Does hormone replacement therapy increase cancer risk?
• Yes, evidence shows that hormone replacement therapy (HRT) can increase risk of breast, ovarian and endometrial (womb) cancers
• But it’s important to remember that the increased risk is small
• For some, the benefits of taking HRT may outweigh the risks, so talk to your GP about the options
What is HRT?
Hormones have an important role in our bodies. They play a role in controlling things like growth, fertility and our mood.
After the menopause, the ovaries stop producing the female sex hormone oestrogen. So, people may experience menopausal symptoms, like hot flashes and mood changes. For some, these symptoms are very uncomfortable, and HRT can treat them by boosting the levels of female sex hormones in the body.
There are many types of HRT and studies have shown that they can increase the risk of different cancers.
Does HRT increase the risk of breast cancer?
The risk of breast cancer increases for postmenopausal women using any type of HRT. But it is biggest for those using combined HRT, which has the hormones oestrogen and progestogen. Risk is also higher in those who used HRT for more than 5 years. But when HRT is stopped, risk of breast cancer will start to drop back down. It takes about 4 years for the risk to go down to the same level as those who have not used HRT.
Does HRT increase the risk of endometrial (womb) cancer?
The risk of womb cancer differs depending on the type of HRT.
Oestrogen-only HRT increases the risk of womb cancer. The longer this type of HRT is used, the larger the risk. So, oestrogen-only HRT is usually only offered to those who have had their womb removed (a hysterectomy) as they have no risk of womb cancer to begin with. Adding the hormone progestogen can reduce womb cancer risk for those taking HRT. But combined treatment causes the greatest increase in risk of breast cancer. So, it’s important to talk to your doctor about the benefits and risks of HRT for you.
Tibolone, another medication that can help with uncomfortable menopausal symptoms, has also been found to increase the risk of womb cancer.
Does HRT increase the risk of ovarian cancer?
Using oestrogen-only or combined HRT increases risk of ovarian cancer. But when HRT is stopped, risk starts to go back down over time.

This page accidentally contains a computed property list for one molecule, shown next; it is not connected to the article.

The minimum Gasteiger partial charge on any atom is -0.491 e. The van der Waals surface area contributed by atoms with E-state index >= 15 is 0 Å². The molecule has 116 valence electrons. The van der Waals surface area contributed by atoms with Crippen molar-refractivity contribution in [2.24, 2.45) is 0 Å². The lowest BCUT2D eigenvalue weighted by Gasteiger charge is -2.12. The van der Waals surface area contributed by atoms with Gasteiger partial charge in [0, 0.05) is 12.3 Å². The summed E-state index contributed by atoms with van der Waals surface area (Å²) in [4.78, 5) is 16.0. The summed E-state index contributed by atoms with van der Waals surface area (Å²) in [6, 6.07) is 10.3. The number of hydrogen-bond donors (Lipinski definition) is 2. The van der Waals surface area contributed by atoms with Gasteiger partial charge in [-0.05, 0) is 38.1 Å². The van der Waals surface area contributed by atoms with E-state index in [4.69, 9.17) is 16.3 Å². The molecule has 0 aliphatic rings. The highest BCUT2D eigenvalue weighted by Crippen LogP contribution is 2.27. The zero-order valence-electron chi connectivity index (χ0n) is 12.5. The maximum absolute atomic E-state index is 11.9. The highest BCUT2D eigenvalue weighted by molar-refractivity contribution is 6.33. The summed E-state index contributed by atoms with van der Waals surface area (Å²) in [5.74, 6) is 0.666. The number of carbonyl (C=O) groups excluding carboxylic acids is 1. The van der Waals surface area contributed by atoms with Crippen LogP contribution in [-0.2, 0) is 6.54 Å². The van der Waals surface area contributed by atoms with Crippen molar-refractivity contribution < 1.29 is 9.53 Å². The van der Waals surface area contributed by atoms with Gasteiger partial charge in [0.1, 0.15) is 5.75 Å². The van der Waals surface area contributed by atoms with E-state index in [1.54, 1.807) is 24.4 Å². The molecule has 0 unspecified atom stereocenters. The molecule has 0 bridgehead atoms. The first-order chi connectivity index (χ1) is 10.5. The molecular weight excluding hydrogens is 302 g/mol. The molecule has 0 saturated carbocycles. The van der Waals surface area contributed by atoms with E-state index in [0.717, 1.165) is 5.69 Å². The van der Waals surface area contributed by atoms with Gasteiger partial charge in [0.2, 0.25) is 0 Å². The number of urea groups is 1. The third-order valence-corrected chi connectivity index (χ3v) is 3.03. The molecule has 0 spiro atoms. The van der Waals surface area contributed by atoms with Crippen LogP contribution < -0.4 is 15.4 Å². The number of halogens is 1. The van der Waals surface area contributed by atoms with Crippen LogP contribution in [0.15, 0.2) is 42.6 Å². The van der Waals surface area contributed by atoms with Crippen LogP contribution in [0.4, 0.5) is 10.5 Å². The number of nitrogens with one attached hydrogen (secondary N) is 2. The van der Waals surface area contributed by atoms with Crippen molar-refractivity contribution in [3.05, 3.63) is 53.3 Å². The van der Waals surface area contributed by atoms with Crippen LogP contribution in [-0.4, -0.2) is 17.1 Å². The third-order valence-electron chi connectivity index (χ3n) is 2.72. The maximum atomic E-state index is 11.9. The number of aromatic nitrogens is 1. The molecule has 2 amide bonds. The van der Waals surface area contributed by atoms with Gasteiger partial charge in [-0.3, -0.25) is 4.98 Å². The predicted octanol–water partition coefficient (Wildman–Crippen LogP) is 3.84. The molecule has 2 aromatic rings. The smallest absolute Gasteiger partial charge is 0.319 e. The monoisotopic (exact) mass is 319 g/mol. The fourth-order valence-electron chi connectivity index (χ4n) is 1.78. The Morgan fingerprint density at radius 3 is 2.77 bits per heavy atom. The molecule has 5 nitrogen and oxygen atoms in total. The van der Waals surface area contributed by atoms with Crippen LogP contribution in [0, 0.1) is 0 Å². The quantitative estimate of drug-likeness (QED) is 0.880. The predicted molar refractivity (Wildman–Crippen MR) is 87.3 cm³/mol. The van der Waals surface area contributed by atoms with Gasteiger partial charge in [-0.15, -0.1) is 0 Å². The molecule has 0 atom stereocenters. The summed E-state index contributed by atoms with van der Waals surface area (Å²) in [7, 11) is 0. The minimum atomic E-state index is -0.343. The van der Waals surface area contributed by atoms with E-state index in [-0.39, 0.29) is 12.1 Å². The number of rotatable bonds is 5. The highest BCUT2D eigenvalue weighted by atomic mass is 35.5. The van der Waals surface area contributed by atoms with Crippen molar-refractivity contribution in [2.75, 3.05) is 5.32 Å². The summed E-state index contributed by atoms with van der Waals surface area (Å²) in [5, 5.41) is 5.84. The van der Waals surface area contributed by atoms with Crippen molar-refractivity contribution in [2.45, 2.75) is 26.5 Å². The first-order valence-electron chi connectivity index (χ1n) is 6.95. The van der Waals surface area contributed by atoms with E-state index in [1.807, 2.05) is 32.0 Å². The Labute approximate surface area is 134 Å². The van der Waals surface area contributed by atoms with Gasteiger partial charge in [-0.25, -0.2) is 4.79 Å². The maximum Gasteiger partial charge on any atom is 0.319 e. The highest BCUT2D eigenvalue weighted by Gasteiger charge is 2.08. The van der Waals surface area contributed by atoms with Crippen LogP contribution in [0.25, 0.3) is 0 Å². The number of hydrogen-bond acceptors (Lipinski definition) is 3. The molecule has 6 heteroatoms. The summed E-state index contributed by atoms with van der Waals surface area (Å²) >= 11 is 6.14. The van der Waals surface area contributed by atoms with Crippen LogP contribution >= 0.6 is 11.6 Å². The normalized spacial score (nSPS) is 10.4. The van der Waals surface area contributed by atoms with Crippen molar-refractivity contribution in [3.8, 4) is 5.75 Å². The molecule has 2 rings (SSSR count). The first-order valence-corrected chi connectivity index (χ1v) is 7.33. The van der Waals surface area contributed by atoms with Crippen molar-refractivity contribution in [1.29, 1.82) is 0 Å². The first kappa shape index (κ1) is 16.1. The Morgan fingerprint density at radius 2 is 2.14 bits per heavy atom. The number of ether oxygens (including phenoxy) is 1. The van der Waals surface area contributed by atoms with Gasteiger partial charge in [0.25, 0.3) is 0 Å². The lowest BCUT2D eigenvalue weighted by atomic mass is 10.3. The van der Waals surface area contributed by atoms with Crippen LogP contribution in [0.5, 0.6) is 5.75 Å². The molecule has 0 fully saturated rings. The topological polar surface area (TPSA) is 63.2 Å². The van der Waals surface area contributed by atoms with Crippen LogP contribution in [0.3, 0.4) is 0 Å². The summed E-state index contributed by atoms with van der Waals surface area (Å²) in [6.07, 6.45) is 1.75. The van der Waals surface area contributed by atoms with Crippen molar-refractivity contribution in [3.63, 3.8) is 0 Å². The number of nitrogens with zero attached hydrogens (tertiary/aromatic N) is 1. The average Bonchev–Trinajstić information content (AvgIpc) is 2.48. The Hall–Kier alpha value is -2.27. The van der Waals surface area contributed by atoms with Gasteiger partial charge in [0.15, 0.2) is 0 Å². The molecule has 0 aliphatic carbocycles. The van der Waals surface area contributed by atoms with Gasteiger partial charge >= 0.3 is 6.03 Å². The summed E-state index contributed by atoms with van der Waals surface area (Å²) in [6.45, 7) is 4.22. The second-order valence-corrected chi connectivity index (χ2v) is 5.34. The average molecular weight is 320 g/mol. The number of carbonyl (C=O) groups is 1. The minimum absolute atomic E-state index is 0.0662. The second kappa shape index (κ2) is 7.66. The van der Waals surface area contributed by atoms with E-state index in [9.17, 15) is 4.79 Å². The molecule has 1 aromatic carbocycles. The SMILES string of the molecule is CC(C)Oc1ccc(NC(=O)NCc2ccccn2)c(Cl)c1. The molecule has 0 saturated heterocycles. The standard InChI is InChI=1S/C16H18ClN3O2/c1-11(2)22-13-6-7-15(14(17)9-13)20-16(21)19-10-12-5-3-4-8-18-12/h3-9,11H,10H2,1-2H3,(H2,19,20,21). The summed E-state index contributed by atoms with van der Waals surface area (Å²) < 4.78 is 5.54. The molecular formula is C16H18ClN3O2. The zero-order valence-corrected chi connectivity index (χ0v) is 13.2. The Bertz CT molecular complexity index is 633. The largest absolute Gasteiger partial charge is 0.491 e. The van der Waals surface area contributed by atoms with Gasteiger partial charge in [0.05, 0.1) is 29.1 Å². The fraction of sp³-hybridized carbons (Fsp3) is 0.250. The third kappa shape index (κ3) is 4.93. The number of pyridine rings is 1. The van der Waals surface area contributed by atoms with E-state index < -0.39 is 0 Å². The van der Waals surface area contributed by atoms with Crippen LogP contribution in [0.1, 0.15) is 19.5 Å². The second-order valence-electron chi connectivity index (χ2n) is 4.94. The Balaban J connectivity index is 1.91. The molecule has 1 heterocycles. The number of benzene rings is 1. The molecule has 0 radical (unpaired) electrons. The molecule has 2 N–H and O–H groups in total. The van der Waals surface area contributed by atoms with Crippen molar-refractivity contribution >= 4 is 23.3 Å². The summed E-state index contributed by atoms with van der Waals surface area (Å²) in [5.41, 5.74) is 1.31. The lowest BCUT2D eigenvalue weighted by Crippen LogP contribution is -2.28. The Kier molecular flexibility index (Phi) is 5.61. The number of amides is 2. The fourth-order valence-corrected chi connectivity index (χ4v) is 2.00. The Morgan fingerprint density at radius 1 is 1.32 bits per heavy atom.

It’s not yet clear if there’s any link between ovarian cancer and tibolone.
Should I take HRT?
Risk of cancer with HRT depends on many factors. This includes the type of HRT, when people start taking it, how long they take it for, their age and underlying health.
The balance of risks and benefits is different for each person. So, talk to your GP about what option might be best for you. They should help you decide according to your needs for treatment. There are other things that affect cancer risk more strongly. For example, you can reduce your cancer risk by keeping a healthy weight, not drinking alcohol and stopping smoking.
There are different types of HRT. Your GP can give you advice to help you chose which type might work best for you.
The two main types of HRT are:
• Oestrogen-only HRT, which is only oestrogen, a female sex hormone
• Combined HRT, which consists of oestrogen, and progestogen, another female sex hormone
Combined HRT can be given in two ways:
• Cyclical (or sequential)
Oestrogen is taken daily but progestogen is given in monthly or three-monthly doses
Both oestrogen and progestogen are taken together every day HRT can be taken in different ways, including as tablets, patches or gels.
There are other forms of HRT which are less commonly prescribed. These can include a medication called tibolone. Tibolone is a man-made hormone that has effects like oestrogen, progestogen and testosterone, a male sex hormone.
You can find out more here on the NHS website.
Beral, V. Breast cancer and hormone-replacement therapy in the Million Women Study. Lancet (London, England) 362, 419–427 (2003). https://www.ncbi.nlm.nih.gov/pubmed/12927427
Beral, V., Bull, D. & Reeves, G. Endometrial cancer and hormone-replacement therapy in the Million Women Study. Lancet (London, England) 365, 1543–1551 (2005). https://www.ncbi.nlm.nih.gov/pubmed/15866308
Beral, V., Bull, D., Green, J. & Reeves, G. Ovarian cancer and hormone replacement therapy in the Million Women Study. Lancet (London, England) 369, 1703–1710 (2007). https://www.ncbi.nlm.nih.gov/pubmed/17512855
Brown, K. F. et al. The fraction of cancer attributable to modifiable risk factors in England, Wales, Scotland, Northern Ireland, and the United Kingdom in 2015. Br. J. Cancer 118, 1130–1141 (2018). https://www.nature.com/articles/s41416-018-0029-6
IARC Monographs on the Evaluation of Carcinogenic Risks to Humans. Combined Estrogen-Progestogen Contraceptives and Combined Estrogen-Progestogen Menopausal Therapy. 91, (2007).